As the owner of a business, you know how important maintenance is to your building. Most companies have a maintenance man (or crew, for larger companies) that takes care of the interior and exterior aspects of the building. This is typically inclusive of electrical and plumbing repairs, overloaded gutter systems, paint touch ups and even issues that arise with the heating and cooling system. Commercial roofing, however, is a whole other ballgame. Most states require roofers to be licensed and a traditional maintenance crew leader is not. For repairs and replacements on the roof, a professional needs to complete the job.
Having an unlicensed, uninsured individual doing repairs on a business's roof can be a huge liability. If the individual were to get hurt, you would be held responsible for any and all costs relating to pain, suffering and medical care. Beyond that, if the person makes a mistake, you have no recourse. Everything may seem fine when he leaves the job, but a week later during a downpour you realize that the ceiling may as well be Swiss cheese. What do you do then? Since the person that did the work was unlicensed, uninsured and probably not incorporated, you really have no place to turn. You will end up spending more money to have a pro come in to repair the work that was already paid for and completed, albeit incorrectly.
When you need commercial roofing repairs completed, it is best to do a little fact checking. Get a license number from the contractor and cross-reference that with the state's database. Check with the Better Business Bureau to make sure complaints have not been filed. Ask to see a copy of the business's liability insurance policy, and then call the managing agent to make sure the insurance is active and covers the scope of your project. If any of these areas seem a bit muddled or gray, look for a different contractor.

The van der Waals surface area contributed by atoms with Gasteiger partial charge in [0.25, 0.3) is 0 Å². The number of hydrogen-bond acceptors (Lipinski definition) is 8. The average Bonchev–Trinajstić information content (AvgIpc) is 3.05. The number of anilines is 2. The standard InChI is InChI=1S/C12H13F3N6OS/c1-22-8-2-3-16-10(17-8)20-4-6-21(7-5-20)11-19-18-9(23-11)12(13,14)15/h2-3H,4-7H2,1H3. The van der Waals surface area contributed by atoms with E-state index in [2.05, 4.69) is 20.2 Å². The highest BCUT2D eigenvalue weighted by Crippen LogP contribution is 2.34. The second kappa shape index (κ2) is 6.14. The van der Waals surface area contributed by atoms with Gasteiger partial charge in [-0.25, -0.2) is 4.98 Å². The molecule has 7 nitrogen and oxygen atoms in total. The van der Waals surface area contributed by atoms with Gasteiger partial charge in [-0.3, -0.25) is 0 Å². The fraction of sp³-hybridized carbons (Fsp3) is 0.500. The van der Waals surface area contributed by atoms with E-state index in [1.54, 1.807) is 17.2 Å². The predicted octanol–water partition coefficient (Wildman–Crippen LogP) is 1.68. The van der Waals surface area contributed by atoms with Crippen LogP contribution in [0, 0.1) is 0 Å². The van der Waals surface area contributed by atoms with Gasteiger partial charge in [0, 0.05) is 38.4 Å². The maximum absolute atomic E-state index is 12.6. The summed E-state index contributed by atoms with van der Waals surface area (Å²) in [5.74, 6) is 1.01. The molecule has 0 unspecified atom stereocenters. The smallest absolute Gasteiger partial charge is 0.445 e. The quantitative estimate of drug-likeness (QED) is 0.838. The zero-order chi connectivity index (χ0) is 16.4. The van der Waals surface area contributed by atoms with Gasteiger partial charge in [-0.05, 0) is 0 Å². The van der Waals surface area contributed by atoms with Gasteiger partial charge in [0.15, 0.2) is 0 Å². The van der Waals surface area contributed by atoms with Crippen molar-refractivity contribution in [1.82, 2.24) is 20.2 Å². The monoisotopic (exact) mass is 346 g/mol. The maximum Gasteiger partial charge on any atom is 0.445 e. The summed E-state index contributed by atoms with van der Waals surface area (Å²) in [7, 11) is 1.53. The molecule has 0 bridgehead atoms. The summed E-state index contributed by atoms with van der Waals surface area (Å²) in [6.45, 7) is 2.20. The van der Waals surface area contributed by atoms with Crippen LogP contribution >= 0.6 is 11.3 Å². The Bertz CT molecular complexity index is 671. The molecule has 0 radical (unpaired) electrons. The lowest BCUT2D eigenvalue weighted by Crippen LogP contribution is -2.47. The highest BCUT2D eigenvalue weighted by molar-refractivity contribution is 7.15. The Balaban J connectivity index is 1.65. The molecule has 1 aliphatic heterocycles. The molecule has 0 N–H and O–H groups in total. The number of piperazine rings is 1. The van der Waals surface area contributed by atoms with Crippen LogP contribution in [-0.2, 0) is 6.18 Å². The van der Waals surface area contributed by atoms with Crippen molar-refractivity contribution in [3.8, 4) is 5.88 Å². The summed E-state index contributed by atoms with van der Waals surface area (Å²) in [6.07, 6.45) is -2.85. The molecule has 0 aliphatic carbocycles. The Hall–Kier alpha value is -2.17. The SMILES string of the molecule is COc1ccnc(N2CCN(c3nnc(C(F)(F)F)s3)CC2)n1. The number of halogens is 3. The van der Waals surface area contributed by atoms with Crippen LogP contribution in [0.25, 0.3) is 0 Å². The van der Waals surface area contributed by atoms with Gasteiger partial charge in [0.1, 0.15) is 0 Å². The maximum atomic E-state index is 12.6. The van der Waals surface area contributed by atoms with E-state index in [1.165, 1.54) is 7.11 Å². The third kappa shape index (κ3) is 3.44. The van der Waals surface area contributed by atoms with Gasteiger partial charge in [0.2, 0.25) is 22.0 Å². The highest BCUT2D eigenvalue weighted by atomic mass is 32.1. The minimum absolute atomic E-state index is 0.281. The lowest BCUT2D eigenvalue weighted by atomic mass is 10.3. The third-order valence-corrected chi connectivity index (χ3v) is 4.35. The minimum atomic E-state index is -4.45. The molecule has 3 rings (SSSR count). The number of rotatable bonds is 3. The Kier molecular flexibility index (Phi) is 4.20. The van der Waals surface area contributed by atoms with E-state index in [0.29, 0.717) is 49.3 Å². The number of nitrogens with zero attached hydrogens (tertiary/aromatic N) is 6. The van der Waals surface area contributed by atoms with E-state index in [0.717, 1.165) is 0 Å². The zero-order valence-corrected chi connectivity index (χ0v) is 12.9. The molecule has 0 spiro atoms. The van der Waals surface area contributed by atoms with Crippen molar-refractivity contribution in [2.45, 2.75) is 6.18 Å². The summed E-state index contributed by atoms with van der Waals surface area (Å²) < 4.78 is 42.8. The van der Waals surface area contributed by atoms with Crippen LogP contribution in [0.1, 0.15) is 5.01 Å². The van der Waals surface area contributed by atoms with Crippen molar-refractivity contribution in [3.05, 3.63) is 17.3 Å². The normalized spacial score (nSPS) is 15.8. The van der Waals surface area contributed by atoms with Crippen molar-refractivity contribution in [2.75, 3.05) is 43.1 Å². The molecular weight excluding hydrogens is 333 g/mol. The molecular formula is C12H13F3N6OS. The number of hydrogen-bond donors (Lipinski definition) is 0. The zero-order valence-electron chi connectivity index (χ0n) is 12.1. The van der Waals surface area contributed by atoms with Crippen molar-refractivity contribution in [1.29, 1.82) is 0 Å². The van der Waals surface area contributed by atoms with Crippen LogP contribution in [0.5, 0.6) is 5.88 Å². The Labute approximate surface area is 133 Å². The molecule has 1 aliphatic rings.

Another good idea is to ask surrounding companies which they have used in the past for their commercial roofing problems, if they would use the same people again and if they would recommend the service provider to others. Also, ask the roofer for references. A reputable businessman has references that can be checked. These may come from previous customers or even GC's. Make sure to ask specific questions so that you are able to recognize if it is a legitimate reference … not the roofer's aunt or brother-in-law.
There is no sense in wasting time or money on commercial roofing by try to take shortcuts. Have it done right the first time. You have a huge investment to protect under that roof. Your maintenance man can be a great help when it comes to repair work, but chances are he will not be crazy about the idea of playing roofer for a day. Moreover, the fly-by-nights without the proper paperwork are obviously used to taking shortcuts, which is exactly what they will do to your rooftop. Have a pro come in to get the job done right.